Essence Connects With Book Readers

Quick. Name some classic African-American novels. Invisible Man is a given. If you’re stuck after that, regardless of your ethnicity, the Essence magazine book club will be an education for you. The newly started club is not a new strategy in the post-Oprah Book Club world. But it is an example of how a magazine is using a book club to deepen its connection with readers.

Essence has a circulation north of one million readers per month. All but 100,000 of those are African-American, according to book editor Patrik Henry Bass. While The Today Show, USA Today, GMA, Regis and Kelly and several other media outlets have formed book clubs to step in after Oprah shut hers down, Bass says the Essence book club was in motion early this year, before Oprah’s was closed.

“I always had strong feelings about what Oprah would pick,” says Bass. “Then we finally decided that we would pick our own books for our own readers. Our readers trust us. This is a perfect way to build a better relationship with our readers and provide them with a service. They’re going to tell us what they want.”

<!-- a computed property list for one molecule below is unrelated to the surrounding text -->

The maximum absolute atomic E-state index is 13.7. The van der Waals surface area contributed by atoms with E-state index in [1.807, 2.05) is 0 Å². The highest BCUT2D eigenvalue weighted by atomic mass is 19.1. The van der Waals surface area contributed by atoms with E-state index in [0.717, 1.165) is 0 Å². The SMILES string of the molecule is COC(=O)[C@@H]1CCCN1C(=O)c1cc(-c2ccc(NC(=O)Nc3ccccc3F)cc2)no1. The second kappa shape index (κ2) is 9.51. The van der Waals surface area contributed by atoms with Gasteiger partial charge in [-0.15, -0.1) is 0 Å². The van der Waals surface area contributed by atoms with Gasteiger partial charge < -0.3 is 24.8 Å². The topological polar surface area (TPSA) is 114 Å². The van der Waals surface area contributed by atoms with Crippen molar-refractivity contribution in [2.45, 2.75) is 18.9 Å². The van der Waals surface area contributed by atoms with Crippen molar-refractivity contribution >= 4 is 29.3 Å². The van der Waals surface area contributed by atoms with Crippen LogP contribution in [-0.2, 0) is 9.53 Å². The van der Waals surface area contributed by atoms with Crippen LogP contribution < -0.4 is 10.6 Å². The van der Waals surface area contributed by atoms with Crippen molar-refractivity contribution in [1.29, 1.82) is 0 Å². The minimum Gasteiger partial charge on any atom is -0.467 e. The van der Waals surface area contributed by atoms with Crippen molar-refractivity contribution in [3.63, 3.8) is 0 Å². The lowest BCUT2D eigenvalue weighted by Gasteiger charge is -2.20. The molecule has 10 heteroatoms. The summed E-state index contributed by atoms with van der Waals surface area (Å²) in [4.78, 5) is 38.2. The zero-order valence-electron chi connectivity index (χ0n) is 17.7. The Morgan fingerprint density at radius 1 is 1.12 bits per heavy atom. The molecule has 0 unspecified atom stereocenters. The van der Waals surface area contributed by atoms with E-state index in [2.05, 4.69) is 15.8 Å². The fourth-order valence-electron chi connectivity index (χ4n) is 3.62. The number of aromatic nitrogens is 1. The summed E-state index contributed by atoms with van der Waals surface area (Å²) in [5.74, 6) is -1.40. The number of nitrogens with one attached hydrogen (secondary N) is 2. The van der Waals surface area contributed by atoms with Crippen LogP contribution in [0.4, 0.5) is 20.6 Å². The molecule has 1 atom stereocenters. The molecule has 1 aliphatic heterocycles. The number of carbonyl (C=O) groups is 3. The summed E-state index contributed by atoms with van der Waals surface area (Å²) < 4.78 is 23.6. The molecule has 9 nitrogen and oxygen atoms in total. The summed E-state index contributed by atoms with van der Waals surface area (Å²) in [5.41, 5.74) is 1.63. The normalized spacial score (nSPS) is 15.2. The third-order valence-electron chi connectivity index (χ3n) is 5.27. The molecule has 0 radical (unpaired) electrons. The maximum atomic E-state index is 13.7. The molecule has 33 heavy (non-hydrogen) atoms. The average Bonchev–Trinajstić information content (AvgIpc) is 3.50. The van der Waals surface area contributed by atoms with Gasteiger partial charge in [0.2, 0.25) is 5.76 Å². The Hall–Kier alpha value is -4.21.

The Essence club is structured for reader involvement. It will be promoted through a publicity campaign beginning with the October 2002 issue. Bass selects four books each quarter that will fit within a theme. For example, the October issue focuses on classics. Invisible Man by Ralph Ellison, Browngirls, Brownstone by Paule Marshall, Daddy Was A Numbers Runner by Louise Meriwether and Mama’s Day by Gloria Naylor will be the nominated books. Readers can chat about them online and then vote for their favorite. Bass says the selections will focus on African-American Culture but not necessarily African-American writers.

Essence has a rich literary history. In 1972 a then unknown Terry McMillian won the magazine’s fiction contest. Gloria Naylor published the first installment of what would become The Women Of Brewster Place in Essence. The magazine also publishes its own best-seller list culled from 60 bookstores nationwide that specialize in African-American literature.

“Readers will benefit from our approach because the power is in their hands,” says Bass.

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